Remembering and Recognizing Genocide
April is Genocide Awareness Month, a time to reflect on atrocities of the past while ensuring that we avoid acts of mass murder in the future. The urgency of this mandate was highlighted just weeks ago when the U.S. House of Representatives and the State Department officially recognized that ISIS is committing genocide in the Middle East.
ISIS has massacred hundreds, trapped tens of thousands without food or water, and captured, enslaved, sold, and raped thousands of women and girls. ISIS targets and attacks Christians, Yezedis (Yazedis), and Shia Muslims for who they are. U.S. Secretary of State John Kerry noted that “its entire worldview is based on eliminating those who do not subscribe to its perverse ideology. There is no question in my mind that if (ISIS) succeeded in establishing its so-called caliphate, it would seek to destroy what remains of ethnic and religious mosaic once thriving in the region.”
USC Shoah Foundation’s model is to use testimony from genocide survivors to show that we all have a role to play in intervening in the cycle that leads to mass murder. It is a modern, urgent role, as genocide is happening on our watch.
Genocide is never the same thing twice, but its consequences for the victims and the survivors are chillingly similar. Comparing human suffering between one genocide and another serves no purpose and to my knowledge there is no meter for human pain. We cannot take on the suffering of another, but we can acknowledge it and in so doing share the burden.
“Never again” has been said in earnest and with the best of intentions, for the best part of three quarters of a century. But it starts to ring hollow when intent is not followed by action. The first action is acknowledgement that genocide is underway, because once you state it, you cannot take it back, and it comes with a moral imperative to act.
In 1948, the United Nations instituted the Convention for Punishment and Prevention of Genocide for critical reasons. First, they wanted to name what had just happened to the Jews, and several other groups, during World War II. Second, they wanted to provide a globally recognized identity for a crime that until then, had no legal definition and was therefore difficult to identify. Third, they wanted the convention to provide a framework to end impunity. Unfortunately, the convention had no teeth, so it was only a matter of time before Cambodia, Guatemala, Rwanda, and other genocides were occurring with little or no intervention.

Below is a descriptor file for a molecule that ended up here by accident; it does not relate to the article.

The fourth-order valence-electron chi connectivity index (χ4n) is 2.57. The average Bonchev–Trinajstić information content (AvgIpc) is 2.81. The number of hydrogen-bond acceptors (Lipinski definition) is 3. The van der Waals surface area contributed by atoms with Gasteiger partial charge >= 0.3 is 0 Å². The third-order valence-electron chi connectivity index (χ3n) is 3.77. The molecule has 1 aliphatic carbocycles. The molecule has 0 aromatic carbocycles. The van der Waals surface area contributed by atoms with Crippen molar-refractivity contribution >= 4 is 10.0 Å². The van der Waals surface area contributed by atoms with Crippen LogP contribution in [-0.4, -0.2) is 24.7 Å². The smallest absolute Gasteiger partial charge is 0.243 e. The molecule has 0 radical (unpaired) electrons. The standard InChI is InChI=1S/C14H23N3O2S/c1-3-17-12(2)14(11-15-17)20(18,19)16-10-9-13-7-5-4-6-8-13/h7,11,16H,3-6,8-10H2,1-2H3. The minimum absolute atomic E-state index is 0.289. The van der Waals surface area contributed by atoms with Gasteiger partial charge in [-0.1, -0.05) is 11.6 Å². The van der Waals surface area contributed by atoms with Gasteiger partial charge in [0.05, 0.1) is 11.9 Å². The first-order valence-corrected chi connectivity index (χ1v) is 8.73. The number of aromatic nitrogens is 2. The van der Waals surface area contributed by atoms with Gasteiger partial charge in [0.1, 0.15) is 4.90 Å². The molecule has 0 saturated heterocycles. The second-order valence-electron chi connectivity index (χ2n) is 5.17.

The Genocide Convention states that genocide is occurring when a national, ethnic, racial or religious group is sufficiently targeted that it is clear that the group is no longer required or wanted under the jurisdiction of the ruling power. It has specific provisions, such as killing members of the group, causing serious bodily or mental harm, inflicting condition calculated for physical destruction of the group, preventing births, and removing children.
At first glance, the convention does not seem to cover the ghettos, concentration camps, gas chambers or a death toll in the millions. Because the Holocaust was genocide in extremis, it is sometimes depicted as being “unique” and therefore in a category of its own, but genocide is not about numbers of victims and has nothing to do with methods, scope or scale. Genocide is defined by intent and the steps taken to attempt to destroy a group because of who they are. This definition means that if a perpetrator demonstrates intent, the first victim is a victim of genocide, which can and should be stopped right there. The world did not need to wait for the murder of 6 million European Jews to know that Hitler had genocidal intent: It was clear before a single Jew was murdered.
The righ time to name genocide is when you can do something to prevent it. Unfortunately, we are now in a position to add a whole new category of victims to USC Shoah Foundation’s Visual History Archive: Muslims and Christians whose lives are in danger from the genocidal ideology of ISIS right now. Different time. Different place. Similar human pain.
I am reminded that in the Archive, there are many testimonies of individuals who, in the face of genocide, took it upon themselves to make small differences. The horror and suffering they speak of are unimaginable, but even in the darkness they found shafts of light, of human decency, kindness and courage. These illuminations of humanity survive the genocidal madness of the killers themselves. By preserving the witnesses’ stories, and showing that one person can make a difference, we encourage ourselves and our learners to be people of conscience.
Just as we are closer through USC Shoah Foundation testimony to people of Armenia, Nanjing, Guatemala, Cambodia, Rwanda, and the Holocaust, technology has brought us closer than ever to the people in Syria and Iraq. We are all in each other’s globalized backyard. We are closer to the people who are suffering and to the global institutions that can make a difference. The question is how we will use our conscience and our voice, to speak out, before it is too late.
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